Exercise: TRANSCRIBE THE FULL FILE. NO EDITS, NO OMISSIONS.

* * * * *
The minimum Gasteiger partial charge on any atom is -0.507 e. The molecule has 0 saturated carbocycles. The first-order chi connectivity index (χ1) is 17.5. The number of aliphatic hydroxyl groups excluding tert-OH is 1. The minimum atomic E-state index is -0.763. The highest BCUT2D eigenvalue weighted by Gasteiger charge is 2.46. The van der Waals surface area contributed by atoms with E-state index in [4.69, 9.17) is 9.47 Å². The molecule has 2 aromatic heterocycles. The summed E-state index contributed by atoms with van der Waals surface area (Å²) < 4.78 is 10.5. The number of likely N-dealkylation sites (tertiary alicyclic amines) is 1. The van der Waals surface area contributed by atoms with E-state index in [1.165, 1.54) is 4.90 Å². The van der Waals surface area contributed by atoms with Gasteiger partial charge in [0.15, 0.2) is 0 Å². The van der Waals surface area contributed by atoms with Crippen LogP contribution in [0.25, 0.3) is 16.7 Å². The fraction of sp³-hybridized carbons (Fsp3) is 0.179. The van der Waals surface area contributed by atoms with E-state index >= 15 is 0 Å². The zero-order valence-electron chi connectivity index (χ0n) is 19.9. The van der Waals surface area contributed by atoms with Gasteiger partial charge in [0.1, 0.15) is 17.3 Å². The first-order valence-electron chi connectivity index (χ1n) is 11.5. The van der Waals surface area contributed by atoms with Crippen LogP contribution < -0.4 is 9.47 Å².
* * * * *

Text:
The minimum Gasteiger partial charge on any atom is -0.507 e. The molecule has 0 saturated carbocycles. The first-order chi connectivity index (χ1) is 17.5. The number of aliphatic hydroxyl groups excluding tert-OH is 1. The minimum atomic E-state index is -0.763. The highest BCUT2D eigenvalue weighted by Gasteiger charge is 2.46. The van der Waals surface area contributed by atoms with E-state index in [4.69, 9.17) is 9.47 Å². The molecule has 2 aromatic heterocycles. The summed E-state index contributed by atoms with van der Waals surface area (Å²) < 4.78 is 10.5. The number of likely N-dealkylation sites (tertiary alicyclic amines) is 1. The van der Waals surface area contributed by atoms with E-state index in [1.165, 1.54) is 4.90 Å². The van der Waals surface area contributed by atoms with Gasteiger partial charge in [0.15, 0.2) is 0 Å². The van der Waals surface area contributed by atoms with Crippen LogP contribution in [0.25, 0.3) is 16.7 Å². The fraction of sp³-hybridized carbons (Fsp3) is 0.179. The van der Waals surface area contributed by atoms with E-state index >= 15 is 0 Å². The zero-order valence-electron chi connectivity index (χ0n) is 19.9. The van der Waals surface area contributed by atoms with Gasteiger partial charge in [0.1, 0.15) is 17.3 Å². The first-order valence-electron chi connectivity index (χ1n) is 11.5. The van der Waals surface area contributed by atoms with Crippen LogP contribution < -0.4 is 9.47 Å².